I believe that the gold strip from the Staffordshire Hoard was originally part of the ornamentation on the cover of a richly decorated Gospel book, or the face of a bookshrine storing such a book, as described above. The gold strip would have been rivetted onto the wooden end boards of the book or nailed into the boards of the book box, with a large jewel at the top end, and the serpent's head pointing down, forming a large decorative letter I. Given the size of the gold strip (18 × 1.6 cm) relative to the size of finely-decorated Gospel books (the Lindisfarne Gospels are 37.2 × 26.5 cm, and the Lichfield Gospels are 30.8 × 23.5 cm), the gold strip would have taken up a significant portion of the front cover, and so there would be little room for a long text attached to this golden letter 'I'. On the incipit pages of Gospel books, the large decorative letters with serpentine heads usually come in groups of three (INITIUM, IN PRINCIPIO, LIBER, QUONIAM), so it seems possible that the golden letter I may have been part of a group of three such decorated and jewelled metalwork letters. My guess is that the gold strip formed the decorative initial capital letter 'I' of the Christogram IHS at the centre of the front cover or face of a bookshrine for a large Gospel book.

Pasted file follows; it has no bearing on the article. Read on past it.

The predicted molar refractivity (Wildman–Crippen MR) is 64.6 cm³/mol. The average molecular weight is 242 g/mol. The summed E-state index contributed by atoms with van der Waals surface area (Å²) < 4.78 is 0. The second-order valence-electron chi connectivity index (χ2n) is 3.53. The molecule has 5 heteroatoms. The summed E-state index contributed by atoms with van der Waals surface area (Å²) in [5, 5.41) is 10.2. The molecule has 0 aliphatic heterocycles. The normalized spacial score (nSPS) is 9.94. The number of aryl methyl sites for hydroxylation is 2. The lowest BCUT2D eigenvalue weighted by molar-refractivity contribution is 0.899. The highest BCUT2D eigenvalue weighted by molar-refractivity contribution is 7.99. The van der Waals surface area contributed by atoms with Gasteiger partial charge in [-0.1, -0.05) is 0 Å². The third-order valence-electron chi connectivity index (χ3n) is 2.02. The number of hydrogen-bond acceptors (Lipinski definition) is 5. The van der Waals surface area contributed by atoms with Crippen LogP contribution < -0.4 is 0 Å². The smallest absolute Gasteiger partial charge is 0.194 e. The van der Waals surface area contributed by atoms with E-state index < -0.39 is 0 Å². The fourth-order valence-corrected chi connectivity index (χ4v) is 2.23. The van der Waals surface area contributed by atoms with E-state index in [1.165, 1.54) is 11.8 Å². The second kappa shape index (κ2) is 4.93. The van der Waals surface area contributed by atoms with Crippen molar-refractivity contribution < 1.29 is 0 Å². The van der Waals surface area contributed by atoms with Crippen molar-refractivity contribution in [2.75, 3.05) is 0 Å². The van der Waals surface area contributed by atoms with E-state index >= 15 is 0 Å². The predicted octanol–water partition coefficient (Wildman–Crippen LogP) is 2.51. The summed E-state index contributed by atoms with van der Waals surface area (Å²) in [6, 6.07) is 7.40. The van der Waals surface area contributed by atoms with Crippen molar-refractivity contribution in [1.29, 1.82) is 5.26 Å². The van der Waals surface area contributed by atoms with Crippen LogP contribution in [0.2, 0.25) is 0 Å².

5. Conclusion

Summarising the contextual, epigraphic and stylistic evidence, I think that an early 8th century date and Mercian provenance for the gold strip is most likely :

The gold strip may have formed the initial letter I of a golden, bejewelled Christogram, IHS, at the centre of the front cover of a large Gospel book or on a bookshrine holding a large Gospel book. The biblical inscription on the gold strip may reflect the importance of the cult of Saint Guthlac in 8th century Mercia, and have been engraved onto the golden I on the front cover of the Gospels in order to protect the holy book and ward off evil, directly influenced by the story of Saint Guthlac's singing of Psalm 67:2 to exorcize demons.